The HPNG provides opportunities for Hispanic professionals to grow their networks and develop their careers. It hosts networking events and offers professional and personal development workshops that address Latino-specific issues. Workshop topics include career and leadership development, financial planning and investing, real estate matters, legal issues, and other topics.

Founded in 2003 in by Ali Curi in New York, HPNG produces monthly networking events and career management workshops in New York and Miami.

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East WillyB: A Latino Web Series

A talented and innovative group of Latinos and like-minded artists have joined forces to produce a web series showcasing the issue of the gentrification of Bushwick, Brooklyn. The series, East WillyB, presently airs two short segments online. The segments are less then three minutes long and future segments will be aired.

Creators Julia Ahamuda Grob and Yamin Segal aim to reach the “new generation of Latinos” who are wired and plugged in, educated, and tired of one-dimensional stereotypes in the media. With limited English language Latino programming on television and the challenges of getting such shows on the air, the pair decided to launch their series online.

The webisode earns its name from “East Williamsburg,” a name conceived by real estate agencies to reference Brooklyn’s popular Williamsburg area and entice renters to neighboring Bushwick. The name also refers to the main character, a second-generation Puerto Rican named Willie Reyes Jr. who is the owner of a neighborhood sports bar. With hipsters moving into el barrio and rents going up, Willy Jr. is faced with the possibility of going out of business.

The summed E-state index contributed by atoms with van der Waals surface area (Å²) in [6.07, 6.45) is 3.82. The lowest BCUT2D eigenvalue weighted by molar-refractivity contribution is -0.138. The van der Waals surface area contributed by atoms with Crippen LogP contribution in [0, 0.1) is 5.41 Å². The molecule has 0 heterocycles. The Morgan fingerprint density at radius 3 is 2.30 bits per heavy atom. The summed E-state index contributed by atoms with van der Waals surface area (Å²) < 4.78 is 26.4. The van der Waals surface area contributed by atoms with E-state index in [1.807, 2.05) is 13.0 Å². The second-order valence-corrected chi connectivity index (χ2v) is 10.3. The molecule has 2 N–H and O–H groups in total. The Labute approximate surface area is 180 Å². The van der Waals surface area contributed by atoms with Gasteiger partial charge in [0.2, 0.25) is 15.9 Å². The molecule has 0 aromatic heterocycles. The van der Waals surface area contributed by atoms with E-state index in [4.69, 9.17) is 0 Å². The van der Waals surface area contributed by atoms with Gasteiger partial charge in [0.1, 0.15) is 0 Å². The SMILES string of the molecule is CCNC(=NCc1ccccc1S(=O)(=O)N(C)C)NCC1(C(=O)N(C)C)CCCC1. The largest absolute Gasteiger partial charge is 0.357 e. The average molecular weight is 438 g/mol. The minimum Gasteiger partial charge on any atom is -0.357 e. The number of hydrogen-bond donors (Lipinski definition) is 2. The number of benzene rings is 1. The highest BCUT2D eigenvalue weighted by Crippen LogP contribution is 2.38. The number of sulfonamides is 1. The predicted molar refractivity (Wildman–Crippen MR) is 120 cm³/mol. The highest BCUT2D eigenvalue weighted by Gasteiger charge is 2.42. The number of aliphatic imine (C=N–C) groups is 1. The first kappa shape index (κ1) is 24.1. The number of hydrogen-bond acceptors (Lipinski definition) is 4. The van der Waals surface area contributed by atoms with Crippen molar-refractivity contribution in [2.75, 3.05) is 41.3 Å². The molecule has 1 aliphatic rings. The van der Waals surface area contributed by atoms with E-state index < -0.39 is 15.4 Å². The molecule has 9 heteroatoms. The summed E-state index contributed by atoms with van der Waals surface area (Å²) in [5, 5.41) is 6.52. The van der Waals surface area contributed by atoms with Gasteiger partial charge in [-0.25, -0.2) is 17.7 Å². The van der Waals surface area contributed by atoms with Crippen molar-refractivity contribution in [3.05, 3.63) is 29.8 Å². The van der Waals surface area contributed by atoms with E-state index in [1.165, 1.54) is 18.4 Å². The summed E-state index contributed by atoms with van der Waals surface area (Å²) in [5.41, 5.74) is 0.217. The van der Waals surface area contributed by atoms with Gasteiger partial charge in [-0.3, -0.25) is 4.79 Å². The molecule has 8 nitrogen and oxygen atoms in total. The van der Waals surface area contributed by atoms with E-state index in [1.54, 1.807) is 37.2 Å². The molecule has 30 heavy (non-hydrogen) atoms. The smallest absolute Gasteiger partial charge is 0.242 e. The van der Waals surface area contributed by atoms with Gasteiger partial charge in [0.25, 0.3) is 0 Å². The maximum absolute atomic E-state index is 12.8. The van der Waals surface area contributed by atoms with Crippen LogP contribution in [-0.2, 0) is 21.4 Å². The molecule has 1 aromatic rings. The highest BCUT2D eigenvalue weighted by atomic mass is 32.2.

The web series features April Hernandez (Dexter, Freedom Writers), Flaco Navaja (Fighting, Falling Awake), Raul Castillo (Nurse Jackie, IFC’s Cold Weather), Caridad “La Bruja” De La Luz (Bamboozled, Down to the Bone), Danny Hoch (Black Hawk Down, American Splendor), and many of NYC’s top Latino actors.

If the series is successful more segments will be aired, so visit the East WillyB site, signup for segment notifications, join its Facebook and Twitter pages, and pass along this information to anyone you think would enjoy this incredible online effort.

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Social Networking for a Job

According to About.com, at least 60 percent – some report even higher statistics – of all jobs are found by networking. In a slow job market, finding employment via the traditional manner could be quite ineffective. I know firsthand. I have been looking for a mid-career communication position for quite a long time. Since January of this year I have been searching for an entry-level paralegal position. However both searches thus far have come up empty.

So, I have decided to finally use my social network to get the word out. If you know of any possible employment positions in my chosen fields or know people in the communication or legal industries, please pass along any leads. I can be found on LinkedIn or you can just forward the link to my professional blog, which also serves as my résumé online, to any potential employers.

I will continue to do my part and am confident the right job will come up eventually, but if you can help spread the word I would really appreciate the valued assistance. Thanks in advance for your effort.